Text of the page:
Transport is now main source of air pollution as industrial emissions drop

Emissions from traffic are now the main source of air pollution and the main reason for 95% of the designated Air Quality Management Areas in the UK, the Environment Agency has warned.

Reporting to its board this week, the Agency said that better controls were needed on road transport to meet air quality targets in the future.

By contrast, emissions from large industrial processes regulated by the Environment Agency, now account for a relatively small contribution to total air emissions.

Emissions patterns from electricity generation, the dominant source of nitrogen oxides and sulphur dioxide, are increasingly influenced by the relative market favourability of coal and gas. However, significant investment in plant improvement and pollution abatement is being seen in the sector.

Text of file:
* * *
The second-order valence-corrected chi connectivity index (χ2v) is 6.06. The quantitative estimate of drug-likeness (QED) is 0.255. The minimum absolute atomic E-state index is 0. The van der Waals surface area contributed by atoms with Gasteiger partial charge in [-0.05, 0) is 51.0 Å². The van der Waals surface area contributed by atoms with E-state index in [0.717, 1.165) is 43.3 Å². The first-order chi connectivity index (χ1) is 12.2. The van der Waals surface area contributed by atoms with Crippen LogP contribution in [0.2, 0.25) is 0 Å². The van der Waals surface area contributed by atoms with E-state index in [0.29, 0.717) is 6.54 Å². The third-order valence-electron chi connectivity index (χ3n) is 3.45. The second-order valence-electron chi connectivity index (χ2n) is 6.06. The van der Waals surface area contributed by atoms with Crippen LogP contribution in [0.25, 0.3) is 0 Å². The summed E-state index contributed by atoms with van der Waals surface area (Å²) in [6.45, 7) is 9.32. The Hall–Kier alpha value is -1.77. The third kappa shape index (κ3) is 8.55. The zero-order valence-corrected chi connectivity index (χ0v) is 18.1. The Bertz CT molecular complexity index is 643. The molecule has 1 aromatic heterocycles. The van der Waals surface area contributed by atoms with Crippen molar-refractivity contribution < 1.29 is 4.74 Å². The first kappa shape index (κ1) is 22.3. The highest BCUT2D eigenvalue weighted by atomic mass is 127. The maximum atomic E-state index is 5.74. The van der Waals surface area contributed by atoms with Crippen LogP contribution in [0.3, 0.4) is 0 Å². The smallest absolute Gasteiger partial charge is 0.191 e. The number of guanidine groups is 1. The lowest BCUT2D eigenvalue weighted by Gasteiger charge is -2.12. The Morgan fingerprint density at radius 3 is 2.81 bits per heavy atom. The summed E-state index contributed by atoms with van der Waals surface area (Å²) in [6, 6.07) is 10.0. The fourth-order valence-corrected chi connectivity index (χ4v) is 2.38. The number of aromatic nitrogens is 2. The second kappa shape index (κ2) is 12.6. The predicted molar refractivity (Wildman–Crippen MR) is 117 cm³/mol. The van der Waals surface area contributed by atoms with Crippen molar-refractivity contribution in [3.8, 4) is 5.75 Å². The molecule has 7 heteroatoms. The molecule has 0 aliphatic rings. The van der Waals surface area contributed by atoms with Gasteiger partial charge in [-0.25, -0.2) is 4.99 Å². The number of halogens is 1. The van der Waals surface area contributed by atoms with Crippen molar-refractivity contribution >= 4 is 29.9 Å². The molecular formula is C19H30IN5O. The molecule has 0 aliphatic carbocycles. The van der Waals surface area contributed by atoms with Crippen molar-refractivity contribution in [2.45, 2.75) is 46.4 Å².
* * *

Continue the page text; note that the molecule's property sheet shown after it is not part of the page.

Power stations fitted with flue gas desulphurisation equipment now account for 33% of coal fired electricity generation, looking to rise to 40% by 2007. A new regulatory framework to be introduced by the Environment Agency from October 2005 will reduce the cap in total annual SO2 emissions from the industry as a whole and will permit transfer of plant specific allowances between operators.

The potential for reductions in nitrogen oxide emissions will also be included in the Large Combustion Plant Directive, due to come into force later this year.

However, transport lies outside all Environment Agency regulatory limits and is likely to have the most significant impact on air quality of all sectors over the next ten years unless further action is taken.

By David Hopkins


| air quality | transport


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